Acer, after I purchased this, have launched a Chromebook Tablet. 10 inch. Again to compete in the Education market in the USA. However, it is making its way to the UK market in May time. So that will be one to watch. Will run Chrome OS and allow the use of Android apps as well.
Let me know what you think and do you think the age of Windows ruling devices is over?
What do you use and why?
Here is a newish term that has been getting brandished around the Internet for some time now. At first as a techie I may think, Institute of Technology devices, Oh, I don’t have any of these. However, I would be so wrong. So what are they and what does it stand for?
IoT’s or Internet of things devices are now all around us whether we like it or not. They are devices that require an IP address to access the network or Internet. I like to think of them as Internet on Technology.
Your mobiles and any tech wear that you have, card reader machines, cash points, smart TV’s Tablet computers and any smart home devices that you may own. Your car, security cameras, home thermostats, amoung other things, even ticket machines and some vending machines.
What does it mean?
It means that things have progressed along a road that had been predicted, but the faster broadband speeds and methods of connectivity have meant it is now a reality.
Let’s rewind a little, A few years ago we have a desktop PC and then maybe a laptop and at first they did not connect to the Internet at all. We then got dial up Internet and we all tentatively put our toes in the water that was the Internet. Well, from there speeds just got faster and faster and Mobile phones came along, then they became smart. This meant connecting to the Internet and using it as a resource to feed you constant information. This meant improving phone signal strength and so we got up to 4G with 5G on its way.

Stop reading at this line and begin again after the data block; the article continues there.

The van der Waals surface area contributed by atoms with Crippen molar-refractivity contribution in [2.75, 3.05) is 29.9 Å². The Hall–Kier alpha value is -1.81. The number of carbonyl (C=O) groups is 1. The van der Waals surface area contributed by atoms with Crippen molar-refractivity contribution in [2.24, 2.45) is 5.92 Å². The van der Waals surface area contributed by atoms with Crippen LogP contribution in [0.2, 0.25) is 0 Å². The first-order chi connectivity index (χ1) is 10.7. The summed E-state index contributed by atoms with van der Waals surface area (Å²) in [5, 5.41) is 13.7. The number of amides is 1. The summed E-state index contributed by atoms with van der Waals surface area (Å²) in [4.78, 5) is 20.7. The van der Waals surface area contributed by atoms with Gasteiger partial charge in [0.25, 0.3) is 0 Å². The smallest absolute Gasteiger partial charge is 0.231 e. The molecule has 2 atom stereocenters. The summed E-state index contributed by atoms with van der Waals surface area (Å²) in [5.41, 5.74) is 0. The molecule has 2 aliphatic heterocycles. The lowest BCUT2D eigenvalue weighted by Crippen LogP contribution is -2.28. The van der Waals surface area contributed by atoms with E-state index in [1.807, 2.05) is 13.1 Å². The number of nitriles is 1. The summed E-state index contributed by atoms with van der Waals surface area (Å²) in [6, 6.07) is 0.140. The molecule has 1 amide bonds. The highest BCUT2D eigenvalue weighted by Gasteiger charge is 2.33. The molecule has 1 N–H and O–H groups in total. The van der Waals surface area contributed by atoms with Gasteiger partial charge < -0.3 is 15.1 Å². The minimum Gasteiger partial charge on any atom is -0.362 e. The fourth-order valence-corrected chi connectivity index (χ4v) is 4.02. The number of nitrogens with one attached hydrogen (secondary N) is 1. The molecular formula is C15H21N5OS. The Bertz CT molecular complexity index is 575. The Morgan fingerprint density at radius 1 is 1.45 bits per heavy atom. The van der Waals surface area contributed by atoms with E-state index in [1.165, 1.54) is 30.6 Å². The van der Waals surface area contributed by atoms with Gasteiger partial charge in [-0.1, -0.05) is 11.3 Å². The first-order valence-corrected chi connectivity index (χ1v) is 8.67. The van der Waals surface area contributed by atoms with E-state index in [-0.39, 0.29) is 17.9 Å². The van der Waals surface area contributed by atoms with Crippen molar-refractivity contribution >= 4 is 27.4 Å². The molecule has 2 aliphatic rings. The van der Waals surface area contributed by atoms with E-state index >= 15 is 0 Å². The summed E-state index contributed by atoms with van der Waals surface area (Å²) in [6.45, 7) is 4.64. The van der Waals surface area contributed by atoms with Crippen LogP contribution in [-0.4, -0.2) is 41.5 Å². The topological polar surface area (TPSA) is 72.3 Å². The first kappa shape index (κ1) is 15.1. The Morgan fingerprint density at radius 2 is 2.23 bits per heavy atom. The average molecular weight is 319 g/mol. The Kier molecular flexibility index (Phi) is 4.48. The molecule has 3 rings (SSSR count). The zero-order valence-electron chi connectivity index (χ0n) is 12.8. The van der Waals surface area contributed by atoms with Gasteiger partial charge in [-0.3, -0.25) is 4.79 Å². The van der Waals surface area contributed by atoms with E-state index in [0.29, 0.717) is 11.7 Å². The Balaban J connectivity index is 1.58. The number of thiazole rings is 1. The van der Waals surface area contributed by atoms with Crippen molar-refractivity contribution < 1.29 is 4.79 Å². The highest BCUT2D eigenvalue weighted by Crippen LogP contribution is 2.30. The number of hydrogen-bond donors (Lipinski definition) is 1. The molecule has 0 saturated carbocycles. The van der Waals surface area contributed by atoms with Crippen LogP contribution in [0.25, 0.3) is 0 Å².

Other devices then came along and allowed us to stream content around our houses and cars, how great was all this connectivity. Well, it is amazing how far we have come in such a short time.
So what’s all the fuss about, surely this is great news?
The reason that these devices are in the news a lot today is that there are now hundreds of thousands of them, being made by well-known companies and also so not so well known but less expensive alternatives and they all connect to the Internet. Now, securing our stand alone network that had no Internet connection was easy, what you put into it was the only danger. Now that these devices are on the Internet all the time they are able to pull all sorts of data into your device and if it is connected to your network, then onto your network as well.
You would think that this was matter of the device being smart and you being able to configure all the settings and hence protecting all that is does. However, loopholes in the software on these devices, not them all, but some are causing the security world a massive headache and some of the attacks to systems that you have read about recently have been because the software on these devices is not well written and is very insecure. Hackers are catching onto the fact that the world has a massive amount of these types of devices and there are more switched on each day and they are targeting their weaknesses.
So really the question is, “When is a smart device not so smart?” when it runs badly written software that has security holes that you can drive a programming bus through.